values).  It uses David M. Gay's gdtoa floating point formatting
engine, (which, AFAIK is the same as used by glibc, so I'd expect
consistent output).

Regardless, it is a bug to emit more significant digits than the
underlying data format is capable of representing ... a bug by
which both glibc and our implementation are, sadly, afflicted;
that the OP attempts to attribute any significance whatsoever to
those superfluous digits is indicative of an all too common gap
in knowledge ... garbage is garbage, whatever form it may take.

- --
Regards,
Keith.

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Re: msvcrt printf bug

tei.andu
In reply to this post by tei.andu

Hello all,
Thank you for your kind advice and your time. I also did some more searching around.
I understand that there is no practicality to getting the exact value of a float, only enough precision
that can give a back conversion (decimal string -> float) with the same value is required.
However, my examples are correct. You can verify them with a calculator with enough precision or a bignum library (or glibc).
If you google 'exact value of a float' you will even find code samples that will do that. glibc also does it. The digits are not garbage, they are the result of a complete conversion.
See: http://stackoverflow.com/questions/3215235/how-do-you-print-the-exact-value-of-a-floating-point-number
There is no rounding required if we want this exact value, no floating point operations required,
no 8087, no long double. Just 32 bit float -> decimal string.
There is rounding on the reverse operation (decimal string -> float) of course.

From here:
https://randomascii.wordpress.com/2013/02/07/float-precision-revisited-nine-digit-float-portability
"Printing the exact value of a 32-bit float can take up to 112 decimal digits of mantissa"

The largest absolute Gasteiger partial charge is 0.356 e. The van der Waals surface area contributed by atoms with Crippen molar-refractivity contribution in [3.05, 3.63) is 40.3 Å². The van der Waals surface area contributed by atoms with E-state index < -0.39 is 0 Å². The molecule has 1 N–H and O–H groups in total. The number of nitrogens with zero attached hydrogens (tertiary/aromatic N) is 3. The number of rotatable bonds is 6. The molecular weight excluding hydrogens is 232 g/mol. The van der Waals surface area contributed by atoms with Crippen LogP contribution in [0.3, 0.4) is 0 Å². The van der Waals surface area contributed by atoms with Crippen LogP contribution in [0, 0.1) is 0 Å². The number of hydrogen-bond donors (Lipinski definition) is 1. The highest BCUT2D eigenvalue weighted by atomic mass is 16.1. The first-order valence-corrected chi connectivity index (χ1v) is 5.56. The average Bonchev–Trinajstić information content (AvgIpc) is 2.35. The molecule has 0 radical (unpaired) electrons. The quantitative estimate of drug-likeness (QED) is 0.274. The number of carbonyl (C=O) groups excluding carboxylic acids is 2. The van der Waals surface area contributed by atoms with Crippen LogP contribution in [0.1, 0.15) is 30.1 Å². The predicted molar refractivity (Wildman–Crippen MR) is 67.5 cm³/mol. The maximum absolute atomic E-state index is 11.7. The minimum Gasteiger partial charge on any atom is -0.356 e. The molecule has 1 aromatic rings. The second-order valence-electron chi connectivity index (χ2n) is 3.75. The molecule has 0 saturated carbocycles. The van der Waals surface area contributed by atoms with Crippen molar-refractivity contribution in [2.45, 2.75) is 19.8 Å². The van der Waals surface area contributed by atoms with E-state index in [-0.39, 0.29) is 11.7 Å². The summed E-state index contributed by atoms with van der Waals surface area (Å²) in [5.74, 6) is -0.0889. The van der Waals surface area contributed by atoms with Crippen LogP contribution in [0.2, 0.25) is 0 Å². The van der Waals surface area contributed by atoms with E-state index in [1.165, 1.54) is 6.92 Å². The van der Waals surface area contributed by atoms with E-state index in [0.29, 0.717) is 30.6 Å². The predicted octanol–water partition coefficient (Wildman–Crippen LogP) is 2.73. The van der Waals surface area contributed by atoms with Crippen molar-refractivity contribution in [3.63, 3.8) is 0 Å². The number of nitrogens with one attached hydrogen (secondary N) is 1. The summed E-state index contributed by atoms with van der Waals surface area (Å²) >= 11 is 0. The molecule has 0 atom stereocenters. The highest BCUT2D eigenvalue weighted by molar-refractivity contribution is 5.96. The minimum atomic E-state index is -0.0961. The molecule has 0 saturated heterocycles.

I put my code on pastebin: http://pastebin.com/svxrefSy
-it prints the exact value of a float representation
-handles denormals
-no floating point operations
-can be easily extended for double, long double etc.
-small and succinct
Working on this is how I found the msvcrt printf mismatch.
How it works: the 24 bit (23 for denormals) mantissa is transposed into an 160.160 bit fixed precision representation.
Then, the whole part and fractional part are processed separately.
For the whole part the digits are extracted by long division and modulo by 10 and for the fractional part they are extracted by multiplication by 10. I made this to run on a cortex-m4 (armv7 microcontroller). I tested it on x86 and x86_64.

Thank you Keith for _XOPEN_SOURCE macro. I will try it.
Thank you all again and I am sorry if I upset anyone.

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17. Jan 2017 17:39 by [hidden email]:


----------------------------------------------------------------------

Message: 1
Date: Mon, 16 Jan 2017 10:09:24 +0000
From: Peter Rockett <[hidden email]>
Subject: Re: [Mingw-users] msvcrt printf bug
To: [hidden email]
Message-ID: <[hidden email]>
Content-Type: text/plain; charset=windows-1252; format=flowed

On 16/01/17 08:36, [hidden email] wrote:
...snip

KHMan: I think you are wrong here. Every valid floating point
representation that is not NaN or inf